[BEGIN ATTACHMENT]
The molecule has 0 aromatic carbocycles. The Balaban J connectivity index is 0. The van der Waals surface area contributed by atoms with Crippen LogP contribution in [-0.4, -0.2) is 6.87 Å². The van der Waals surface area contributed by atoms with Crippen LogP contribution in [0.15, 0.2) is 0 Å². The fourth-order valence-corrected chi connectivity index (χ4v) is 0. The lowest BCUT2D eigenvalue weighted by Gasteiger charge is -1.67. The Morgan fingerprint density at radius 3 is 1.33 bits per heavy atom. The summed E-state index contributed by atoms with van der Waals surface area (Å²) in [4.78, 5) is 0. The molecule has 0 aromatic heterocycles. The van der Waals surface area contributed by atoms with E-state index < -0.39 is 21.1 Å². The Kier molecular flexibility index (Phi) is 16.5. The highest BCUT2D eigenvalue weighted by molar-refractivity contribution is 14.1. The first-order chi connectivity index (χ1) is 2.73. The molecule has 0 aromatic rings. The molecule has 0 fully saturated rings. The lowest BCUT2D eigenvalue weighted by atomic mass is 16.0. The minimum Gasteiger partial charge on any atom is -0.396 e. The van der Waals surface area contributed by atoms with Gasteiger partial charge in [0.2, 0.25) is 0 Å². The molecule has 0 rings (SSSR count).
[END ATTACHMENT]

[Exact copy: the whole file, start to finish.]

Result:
The molecule has 0 aromatic carbocycles. The Balaban J connectivity index is 0. The van der Waals surface area contributed by atoms with Crippen LogP contribution in [-0.4, -0.2) is 6.87 Å². The van der Waals surface area contributed by atoms with Crippen LogP contribution in [0.15, 0.2) is 0 Å². The fourth-order valence-corrected chi connectivity index (χ4v) is 0. The lowest BCUT2D eigenvalue weighted by Gasteiger charge is -1.67. The Morgan fingerprint density at radius 3 is 1.33 bits per heavy atom. The summed E-state index contributed by atoms with van der Waals surface area (Å²) in [4.78, 5) is 0. The molecule has 0 aromatic heterocycles. The van der Waals surface area contributed by atoms with E-state index < -0.39 is 21.1 Å². The Kier molecular flexibility index (Phi) is 16.5. The highest BCUT2D eigenvalue weighted by molar-refractivity contribution is 14.1. The first-order chi connectivity index (χ1) is 2.73. The molecule has 0 aromatic rings. The molecule has 0 fully saturated rings. The lowest BCUT2D eigenvalue weighted by atomic mass is 16.0. The minimum Gasteiger partial charge on any atom is -0.396 e. The van der Waals surface area contributed by atoms with Gasteiger partial charge in [0.2, 0.25) is 0 Å². The molecule has 0 rings (SSSR count).